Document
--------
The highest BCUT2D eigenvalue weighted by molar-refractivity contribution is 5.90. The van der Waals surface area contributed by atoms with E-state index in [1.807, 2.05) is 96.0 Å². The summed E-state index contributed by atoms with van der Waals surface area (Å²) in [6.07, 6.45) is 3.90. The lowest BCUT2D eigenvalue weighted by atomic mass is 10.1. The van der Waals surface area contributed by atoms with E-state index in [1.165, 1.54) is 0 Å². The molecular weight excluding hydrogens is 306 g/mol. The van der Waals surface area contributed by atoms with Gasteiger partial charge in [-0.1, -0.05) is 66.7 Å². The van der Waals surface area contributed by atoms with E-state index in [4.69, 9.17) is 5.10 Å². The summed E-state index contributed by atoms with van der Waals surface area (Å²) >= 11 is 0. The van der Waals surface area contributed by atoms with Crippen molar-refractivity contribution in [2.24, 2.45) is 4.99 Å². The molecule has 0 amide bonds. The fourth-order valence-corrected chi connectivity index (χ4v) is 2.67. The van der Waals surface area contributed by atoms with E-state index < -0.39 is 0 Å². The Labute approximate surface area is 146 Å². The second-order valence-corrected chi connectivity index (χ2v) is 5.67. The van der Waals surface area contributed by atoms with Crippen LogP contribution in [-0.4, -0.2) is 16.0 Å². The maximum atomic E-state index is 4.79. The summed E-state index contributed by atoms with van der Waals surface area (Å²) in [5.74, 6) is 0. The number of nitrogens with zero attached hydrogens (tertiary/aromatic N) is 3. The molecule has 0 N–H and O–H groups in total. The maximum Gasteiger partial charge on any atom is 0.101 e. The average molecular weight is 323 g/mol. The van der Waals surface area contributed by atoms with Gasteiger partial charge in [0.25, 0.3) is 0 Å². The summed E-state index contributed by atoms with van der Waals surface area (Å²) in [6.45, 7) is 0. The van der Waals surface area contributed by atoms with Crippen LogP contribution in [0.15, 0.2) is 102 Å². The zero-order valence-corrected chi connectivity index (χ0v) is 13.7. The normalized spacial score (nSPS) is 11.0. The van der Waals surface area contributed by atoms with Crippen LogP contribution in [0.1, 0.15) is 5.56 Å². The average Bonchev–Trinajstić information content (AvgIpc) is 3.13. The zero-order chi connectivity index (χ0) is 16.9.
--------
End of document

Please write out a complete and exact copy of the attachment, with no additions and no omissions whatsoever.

The highest BCUT2D eigenvalue weighted by molar-refractivity contribution is 5.90. The van der Waals surface area contributed by atoms with E-state index in [1.807, 2.05) is 96.0 Å². The summed E-state index contributed by atoms with van der Waals surface area (Å²) in [6.07, 6.45) is 3.90. The lowest BCUT2D eigenvalue weighted by atomic mass is 10.1. The van der Waals surface area contributed by atoms with E-state index in [1.165, 1.54) is 0 Å². The molecular weight excluding hydrogens is 306 g/mol. The van der Waals surface area contributed by atoms with Gasteiger partial charge in [-0.1, -0.05) is 66.7 Å². The van der Waals surface area contributed by atoms with E-state index in [4.69, 9.17) is 5.10 Å². The summed E-state index contributed by atoms with van der Waals surface area (Å²) >= 11 is 0. The van der Waals surface area contributed by atoms with Crippen molar-refractivity contribution in [2.24, 2.45) is 4.99 Å². The molecule has 0 amide bonds. The fourth-order valence-corrected chi connectivity index (χ4v) is 2.67. The van der Waals surface area contributed by atoms with E-state index < -0.39 is 0 Å². The Labute approximate surface area is 146 Å². The second-order valence-corrected chi connectivity index (χ2v) is 5.67. The van der Waals surface area contributed by atoms with Crippen LogP contribution in [-0.4, -0.2) is 16.0 Å². The maximum atomic E-state index is 4.79. The summed E-state index contributed by atoms with van der Waals surface area (Å²) in [5.74, 6) is 0. The number of nitrogens with zero attached hydrogens (tertiary/aromatic N) is 3. The molecule has 0 N–H and O–H groups in total. The maximum Gasteiger partial charge on any atom is 0.101 e. The average molecular weight is 323 g/mol. The van der Waals surface area contributed by atoms with Gasteiger partial charge in [0.25, 0.3) is 0 Å². The summed E-state index contributed by atoms with van der Waals surface area (Å²) in [6.45, 7) is 0. The van der Waals surface area contributed by atoms with Crippen LogP contribution in [0.15, 0.2) is 102 Å². The zero-order valence-corrected chi connectivity index (χ0v) is 13.7. The normalized spacial score (nSPS) is 11.0. The van der Waals surface area contributed by atoms with Crippen LogP contribution in [0.1, 0.15) is 5.56 Å². The average Bonchev–Trinajstić information content (AvgIpc) is 3.13. The zero-order chi connectivity index (χ0) is 16.9.